Instrumentation Authors - defining, injecting and extracting baggage

When implementing instrumentation for cross-cutting tools, BaggageContext becomes the way you propagate metadata such as trace ids. Because each instrument knows what values might be added to the BaggageContext they are the ones creating BaggageContextKey types dictating the type of value associated with each key added to the context. To make accessing values a bit more convenient, we encourage you to add computed properties to BaggageContextProtocol:

private enum TraceIDKey: BaggageContextKey {
  typealias Value = String
}

extension BaggageContextProtocol {
  var traceID: String? {
    get {
      return self[TraceIDKey.self]
    }
    set {
      self[TraceIDKey.self] = newValue
    }
  }
}

var context = BaggageContext()
context.traceID = "4bf92f3577b34da6a3ce929d0e0e4736"
print(context.traceID ?? "new trace id")

Context-Passing Guidelines

For context-passing to feel consistent and Swifty among all server-side (and not only) libraries and frameworks aiming to adopt BaggageContext (or any of its uses, such as Distributed Tracing), we suggest the following set of guidelines:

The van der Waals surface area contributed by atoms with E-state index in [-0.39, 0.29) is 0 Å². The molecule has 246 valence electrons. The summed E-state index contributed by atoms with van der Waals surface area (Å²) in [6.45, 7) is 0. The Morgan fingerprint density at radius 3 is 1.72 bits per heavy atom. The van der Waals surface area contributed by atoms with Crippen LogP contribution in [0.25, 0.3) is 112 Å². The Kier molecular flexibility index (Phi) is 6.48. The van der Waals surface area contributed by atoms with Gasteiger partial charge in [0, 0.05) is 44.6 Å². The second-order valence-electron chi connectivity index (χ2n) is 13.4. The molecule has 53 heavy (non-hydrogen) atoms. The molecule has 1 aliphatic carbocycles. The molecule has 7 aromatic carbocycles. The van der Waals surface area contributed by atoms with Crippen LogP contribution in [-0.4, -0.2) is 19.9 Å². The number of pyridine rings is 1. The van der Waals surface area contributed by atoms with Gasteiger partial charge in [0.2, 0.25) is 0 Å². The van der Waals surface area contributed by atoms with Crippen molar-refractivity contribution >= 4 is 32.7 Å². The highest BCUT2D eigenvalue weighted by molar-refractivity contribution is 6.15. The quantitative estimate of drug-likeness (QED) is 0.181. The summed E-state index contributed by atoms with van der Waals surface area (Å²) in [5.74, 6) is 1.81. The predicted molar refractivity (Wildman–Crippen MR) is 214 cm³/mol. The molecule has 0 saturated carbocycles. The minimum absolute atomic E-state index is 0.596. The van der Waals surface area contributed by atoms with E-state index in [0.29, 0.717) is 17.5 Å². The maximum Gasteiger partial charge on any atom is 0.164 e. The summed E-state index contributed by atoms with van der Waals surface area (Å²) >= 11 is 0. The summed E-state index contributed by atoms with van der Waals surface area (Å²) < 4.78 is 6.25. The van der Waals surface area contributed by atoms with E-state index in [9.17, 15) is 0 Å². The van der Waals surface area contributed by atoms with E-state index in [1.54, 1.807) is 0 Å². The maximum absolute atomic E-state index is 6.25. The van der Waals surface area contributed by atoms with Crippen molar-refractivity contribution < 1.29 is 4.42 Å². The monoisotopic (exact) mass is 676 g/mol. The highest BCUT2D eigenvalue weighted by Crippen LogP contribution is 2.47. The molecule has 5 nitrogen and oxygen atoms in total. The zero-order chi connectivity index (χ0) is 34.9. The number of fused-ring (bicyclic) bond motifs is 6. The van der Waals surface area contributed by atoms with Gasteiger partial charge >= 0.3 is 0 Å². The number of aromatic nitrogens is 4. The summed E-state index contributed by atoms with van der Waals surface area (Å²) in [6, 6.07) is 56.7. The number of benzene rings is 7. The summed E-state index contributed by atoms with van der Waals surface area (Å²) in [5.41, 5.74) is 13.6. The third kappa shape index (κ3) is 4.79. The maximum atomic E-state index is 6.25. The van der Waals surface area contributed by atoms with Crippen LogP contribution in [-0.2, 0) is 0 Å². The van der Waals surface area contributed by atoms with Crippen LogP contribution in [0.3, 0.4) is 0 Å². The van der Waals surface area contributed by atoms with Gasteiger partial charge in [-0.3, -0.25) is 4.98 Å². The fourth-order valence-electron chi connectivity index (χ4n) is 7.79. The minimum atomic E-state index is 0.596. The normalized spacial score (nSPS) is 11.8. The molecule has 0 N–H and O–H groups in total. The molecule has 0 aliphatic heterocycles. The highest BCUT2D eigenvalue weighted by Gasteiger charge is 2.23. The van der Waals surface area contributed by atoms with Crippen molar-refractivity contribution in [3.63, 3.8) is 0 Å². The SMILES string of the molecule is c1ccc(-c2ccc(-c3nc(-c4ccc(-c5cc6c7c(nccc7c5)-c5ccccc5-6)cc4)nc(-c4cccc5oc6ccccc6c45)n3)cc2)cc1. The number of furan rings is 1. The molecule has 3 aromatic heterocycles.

Argument naming/positioning

Propagating baggage context through your system is to be done explicitly, meaning as a parameter in function calls, following the "flow" of execution.

When passing baggage context explicitly we strongly suggest sticking to the following style guideline:

  • Assuming the general parameter ordering of Swift function is as follows (except DSL exceptions):
    1. Required non-function parameters (e.g. (url: String)),
    2. Defaulted non-function parameters (e.g. (mode: Mode = .default)),
    3. Required function parameters, including required trailing closures (e.g. (onNext elementHandler: (Value) -> ())),
    4. Defaulted function parameters, including optional trailing closures (e.g. (onComplete completionHandler: (Reason) -> ()) = { _ in }).